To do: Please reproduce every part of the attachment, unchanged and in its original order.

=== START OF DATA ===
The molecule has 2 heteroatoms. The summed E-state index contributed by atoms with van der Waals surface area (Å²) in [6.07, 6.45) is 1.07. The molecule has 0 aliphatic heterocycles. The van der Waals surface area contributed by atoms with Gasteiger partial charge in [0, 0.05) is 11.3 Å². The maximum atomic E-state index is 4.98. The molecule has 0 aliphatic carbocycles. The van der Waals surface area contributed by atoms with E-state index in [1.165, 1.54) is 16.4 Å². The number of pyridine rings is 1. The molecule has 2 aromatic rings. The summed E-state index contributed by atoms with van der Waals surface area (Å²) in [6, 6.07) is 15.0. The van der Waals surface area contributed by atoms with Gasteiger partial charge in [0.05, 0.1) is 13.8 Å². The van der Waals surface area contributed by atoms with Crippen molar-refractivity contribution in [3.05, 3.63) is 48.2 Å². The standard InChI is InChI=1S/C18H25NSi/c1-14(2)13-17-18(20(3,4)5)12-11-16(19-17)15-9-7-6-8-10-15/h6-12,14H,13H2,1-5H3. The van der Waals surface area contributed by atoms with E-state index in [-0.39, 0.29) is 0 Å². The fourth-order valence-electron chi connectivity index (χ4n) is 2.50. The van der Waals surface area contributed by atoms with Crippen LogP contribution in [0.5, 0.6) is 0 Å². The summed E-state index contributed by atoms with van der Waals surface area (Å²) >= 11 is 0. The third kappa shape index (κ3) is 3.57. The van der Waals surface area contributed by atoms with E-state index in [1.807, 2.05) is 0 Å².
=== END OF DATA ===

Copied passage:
The molecule has 2 heteroatoms. The summed E-state index contributed by atoms with van der Waals surface area (Å²) in [6.07, 6.45) is 1.07. The molecule has 0 aliphatic heterocycles. The van der Waals surface area contributed by atoms with Gasteiger partial charge in [0, 0.05) is 11.3 Å². The maximum atomic E-state index is 4.98. The molecule has 0 aliphatic carbocycles. The van der Waals surface area contributed by atoms with E-state index in [1.165, 1.54) is 16.4 Å². The number of pyridine rings is 1. The molecule has 2 aromatic rings. The summed E-state index contributed by atoms with van der Waals surface area (Å²) in [6, 6.07) is 15.0. The van der Waals surface area contributed by atoms with Gasteiger partial charge in [0.05, 0.1) is 13.8 Å². The van der Waals surface area contributed by atoms with Crippen molar-refractivity contribution in [3.05, 3.63) is 48.2 Å². The standard InChI is InChI=1S/C18H25NSi/c1-14(2)13-17-18(20(3,4)5)12-11-16(19-17)15-9-7-6-8-10-15/h6-12,14H,13H2,1-5H3. The van der Waals surface area contributed by atoms with E-state index in [-0.39, 0.29) is 0 Å². The fourth-order valence-electron chi connectivity index (χ4n) is 2.50. The van der Waals surface area contributed by atoms with Crippen LogP contribution in [0.5, 0.6) is 0 Å². The summed E-state index contributed by atoms with van der Waals surface area (Å²) >= 11 is 0. The third kappa shape index (κ3) is 3.57. The van der Waals surface area contributed by atoms with E-state index in [1.807, 2.05) is 0 Å².